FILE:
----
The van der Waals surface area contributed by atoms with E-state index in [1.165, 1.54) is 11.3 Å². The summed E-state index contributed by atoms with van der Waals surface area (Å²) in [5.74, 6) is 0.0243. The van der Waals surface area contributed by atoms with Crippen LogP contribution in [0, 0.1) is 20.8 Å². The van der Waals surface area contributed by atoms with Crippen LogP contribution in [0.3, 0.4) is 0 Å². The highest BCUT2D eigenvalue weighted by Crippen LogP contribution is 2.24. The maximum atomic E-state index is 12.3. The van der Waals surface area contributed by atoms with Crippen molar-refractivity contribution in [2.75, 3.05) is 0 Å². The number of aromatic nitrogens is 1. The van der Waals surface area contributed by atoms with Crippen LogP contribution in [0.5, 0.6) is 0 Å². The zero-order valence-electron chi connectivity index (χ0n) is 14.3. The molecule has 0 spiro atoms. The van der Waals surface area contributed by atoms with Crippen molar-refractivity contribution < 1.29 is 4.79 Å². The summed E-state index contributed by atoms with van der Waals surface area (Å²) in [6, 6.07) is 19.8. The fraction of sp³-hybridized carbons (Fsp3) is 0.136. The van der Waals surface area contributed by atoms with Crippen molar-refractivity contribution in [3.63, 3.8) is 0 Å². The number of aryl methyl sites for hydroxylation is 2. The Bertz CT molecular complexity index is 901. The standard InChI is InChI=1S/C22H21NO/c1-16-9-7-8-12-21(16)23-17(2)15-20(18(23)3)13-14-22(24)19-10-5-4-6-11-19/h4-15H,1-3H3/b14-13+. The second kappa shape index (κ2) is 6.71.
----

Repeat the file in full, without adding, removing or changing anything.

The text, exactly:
The van der Waals surface area contributed by atoms with E-state index in [1.165, 1.54) is 11.3 Å². The summed E-state index contributed by atoms with van der Waals surface area (Å²) in [5.74, 6) is 0.0243. The van der Waals surface area contributed by atoms with Crippen LogP contribution in [0, 0.1) is 20.8 Å². The van der Waals surface area contributed by atoms with Crippen LogP contribution in [0.3, 0.4) is 0 Å². The highest BCUT2D eigenvalue weighted by Crippen LogP contribution is 2.24. The maximum atomic E-state index is 12.3. The van der Waals surface area contributed by atoms with Crippen molar-refractivity contribution in [2.75, 3.05) is 0 Å². The number of aromatic nitrogens is 1. The van der Waals surface area contributed by atoms with Crippen LogP contribution in [0.5, 0.6) is 0 Å². The zero-order valence-electron chi connectivity index (χ0n) is 14.3. The molecule has 0 spiro atoms. The van der Waals surface area contributed by atoms with Crippen molar-refractivity contribution < 1.29 is 4.79 Å². The summed E-state index contributed by atoms with van der Waals surface area (Å²) in [6, 6.07) is 19.8. The fraction of sp³-hybridized carbons (Fsp3) is 0.136. The van der Waals surface area contributed by atoms with Crippen molar-refractivity contribution in [3.63, 3.8) is 0 Å². The number of aryl methyl sites for hydroxylation is 2. The Bertz CT molecular complexity index is 901. The standard InChI is InChI=1S/C22H21NO/c1-16-9-7-8-12-21(16)23-17(2)15-20(18(23)3)13-14-22(24)19-10-5-4-6-11-19/h4-15H,1-3H3/b14-13+. The second kappa shape index (κ2) is 6.71.